Longtime friends, they had talked about creating a one-woman show that would help boost Henry’s theater credentials.
“One day, he called and said, ‘I got it,’” Henry recalled. “We met for coffee … he had put the concept and the storyline together, and I loved it.”
By then, Henry had temporarily relocated to New York, where she took acting lessons, found an agent and started auditioning for roles. She had built a career as an international recording artist with three Top 10 U.S. Billboard albums, top jazz albums in Japan, and a Soul Train Award. But she longed to return to theater, which was her major at the University of Miami.
In September 2019, “I Wanna Dance with Somebody” debuted at Feinstein’s/54 Below, a popular Broadway supper club, where it sold out and earned a prestigious Broadway World nomination for best theatrical concert. She was invited back twice to do her one-woman show — the last time in March 2020.
Through Houston’s music, Henry found her path back to theater. After her show debut, she appeared in another Houston-related production — the stage musical, “The Bodyguard.” In the fall of 2019, Henry was cast as Nicki Marron, the lead character’s troubled sister, in a brief run at North Shore Music Theatre in Beverly, Mass.
The digital site, Broadway World, Boston praised Henry: “She has a beautiful voice, very strong acting skills, and brings her character to life with a passion and pathos in her performance, which leaves you wanting to see even more of her character.”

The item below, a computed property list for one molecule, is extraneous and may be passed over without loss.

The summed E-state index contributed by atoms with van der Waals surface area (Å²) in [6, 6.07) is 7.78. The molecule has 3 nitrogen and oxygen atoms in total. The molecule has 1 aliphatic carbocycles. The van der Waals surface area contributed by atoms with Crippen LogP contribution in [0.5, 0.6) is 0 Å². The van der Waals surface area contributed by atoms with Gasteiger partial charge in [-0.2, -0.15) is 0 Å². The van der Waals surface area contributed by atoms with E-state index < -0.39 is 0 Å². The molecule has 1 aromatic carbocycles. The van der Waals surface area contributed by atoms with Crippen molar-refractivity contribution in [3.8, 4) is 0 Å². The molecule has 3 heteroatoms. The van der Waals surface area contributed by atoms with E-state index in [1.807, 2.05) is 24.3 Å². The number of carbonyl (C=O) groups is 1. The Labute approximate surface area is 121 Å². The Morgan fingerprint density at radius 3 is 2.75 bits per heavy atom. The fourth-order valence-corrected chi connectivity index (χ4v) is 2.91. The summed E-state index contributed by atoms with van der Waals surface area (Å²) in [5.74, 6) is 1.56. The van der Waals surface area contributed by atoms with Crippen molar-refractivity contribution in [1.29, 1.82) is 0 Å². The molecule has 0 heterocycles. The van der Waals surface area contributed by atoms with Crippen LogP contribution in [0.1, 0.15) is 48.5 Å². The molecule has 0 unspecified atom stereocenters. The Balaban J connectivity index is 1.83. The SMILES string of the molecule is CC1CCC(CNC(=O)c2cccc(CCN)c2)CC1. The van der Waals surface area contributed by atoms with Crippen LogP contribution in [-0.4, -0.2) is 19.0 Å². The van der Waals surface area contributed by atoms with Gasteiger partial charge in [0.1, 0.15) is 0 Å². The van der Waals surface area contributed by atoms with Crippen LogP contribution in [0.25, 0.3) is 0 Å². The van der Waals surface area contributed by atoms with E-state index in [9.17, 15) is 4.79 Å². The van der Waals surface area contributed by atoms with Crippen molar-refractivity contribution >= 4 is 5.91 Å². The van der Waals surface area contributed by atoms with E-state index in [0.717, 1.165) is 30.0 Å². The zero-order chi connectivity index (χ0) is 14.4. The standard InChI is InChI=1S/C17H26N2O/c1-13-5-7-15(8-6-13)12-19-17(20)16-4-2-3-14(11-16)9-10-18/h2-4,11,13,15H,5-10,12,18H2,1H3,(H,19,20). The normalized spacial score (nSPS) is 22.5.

Henry also played Alpha Smith, Louis Armstrong’s third wife in the musical premiere, “A Wonderful World” at Miami Beach’s Colony Theatre, shortly before the pandemic forced theaters to close. She hopes to rejoin the cast when the play returns to The Colony, possibly at the end of this year.
Still, she’s forever a singer. She’s about to release her first studio album in 10 years, “Time to Love Again,” on her indie label, Banister Records. The new album, expected to be released Sept. 24 on all digital platforms, is a compilation of love songs by great songwriters such as Stevie Wonders and Buffy Sainte-Marie. Henry is asking the public to visit her website, nicolehenry.com, and contribute to her fundraising campaign to market the new album.
She also plans to hit the road soon with “I Wanna Dance with Somebody,” with engagements in New York, Connecticut, Nevada and Wisconsin – and looks forward to adding more. “I want to tour the nation and, hopefully, the world.”
Henry sees the show’s appeal as universal, as is Houston’s music.
“I don’t think it will ever get old, because Whitney Houston is timeless,” Henry says. “Her songs are timeless.”
WHAT: Nicole Henry presents “I Wanna Dance with Somebody: The Music of Whitney Houston”
WHEN: 8 p.m. Saturday, Sept. 11, 2021
WHERE: South Miami-Dade Cultural Arts Center, 10950 SW 211th St., Cutler Bay
COST: $30-$40 general admission, $55 VIP ticket
SAFETY PROTOCOLS: Visitors will be asked to maintain social distance and wear masks at all times except when consuming food or beverages at their seats; for more on safety, visit smdcac.org/content/updates
INFORMATION: Visit smdcac.org or call 786-573-5300